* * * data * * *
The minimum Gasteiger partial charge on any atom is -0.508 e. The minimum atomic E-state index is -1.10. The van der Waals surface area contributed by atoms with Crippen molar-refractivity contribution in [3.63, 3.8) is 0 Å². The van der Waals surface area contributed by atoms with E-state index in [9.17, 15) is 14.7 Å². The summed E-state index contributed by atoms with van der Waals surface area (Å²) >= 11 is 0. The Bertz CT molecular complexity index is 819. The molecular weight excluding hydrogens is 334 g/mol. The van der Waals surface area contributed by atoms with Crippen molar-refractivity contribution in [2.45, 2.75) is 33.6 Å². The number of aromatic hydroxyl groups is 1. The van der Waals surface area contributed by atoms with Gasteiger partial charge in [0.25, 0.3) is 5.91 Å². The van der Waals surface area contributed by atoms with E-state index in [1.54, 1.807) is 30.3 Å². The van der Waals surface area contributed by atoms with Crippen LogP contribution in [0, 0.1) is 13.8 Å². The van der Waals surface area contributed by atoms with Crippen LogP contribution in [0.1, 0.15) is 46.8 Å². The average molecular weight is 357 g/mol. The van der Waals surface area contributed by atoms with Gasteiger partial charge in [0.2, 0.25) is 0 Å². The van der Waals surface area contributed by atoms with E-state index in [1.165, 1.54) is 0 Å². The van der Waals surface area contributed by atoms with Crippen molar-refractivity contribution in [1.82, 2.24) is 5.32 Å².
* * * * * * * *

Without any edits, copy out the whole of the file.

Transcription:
The minimum Gasteiger partial charge on any atom is -0.508 e. The minimum atomic E-state index is -1.10. The van der Waals surface area contributed by atoms with Crippen molar-refractivity contribution in [3.63, 3.8) is 0 Å². The van der Waals surface area contributed by atoms with E-state index in [9.17, 15) is 14.7 Å². The summed E-state index contributed by atoms with van der Waals surface area (Å²) >= 11 is 0. The Bertz CT molecular complexity index is 819. The molecular weight excluding hydrogens is 334 g/mol. The van der Waals surface area contributed by atoms with Crippen molar-refractivity contribution in [2.45, 2.75) is 33.6 Å². The number of aromatic hydroxyl groups is 1. The van der Waals surface area contributed by atoms with Gasteiger partial charge in [0.25, 0.3) is 5.91 Å². The van der Waals surface area contributed by atoms with E-state index in [1.54, 1.807) is 30.3 Å². The van der Waals surface area contributed by atoms with Crippen LogP contribution in [0, 0.1) is 13.8 Å². The van der Waals surface area contributed by atoms with Crippen LogP contribution in [0.1, 0.15) is 46.8 Å². The average molecular weight is 357 g/mol. The van der Waals surface area contributed by atoms with Gasteiger partial charge in [0.2, 0.25) is 0 Å². The van der Waals surface area contributed by atoms with E-state index in [1.165, 1.54) is 0 Å². The van der Waals surface area contributed by atoms with Crippen molar-refractivity contribution in [1.82, 2.24) is 5.32 Å².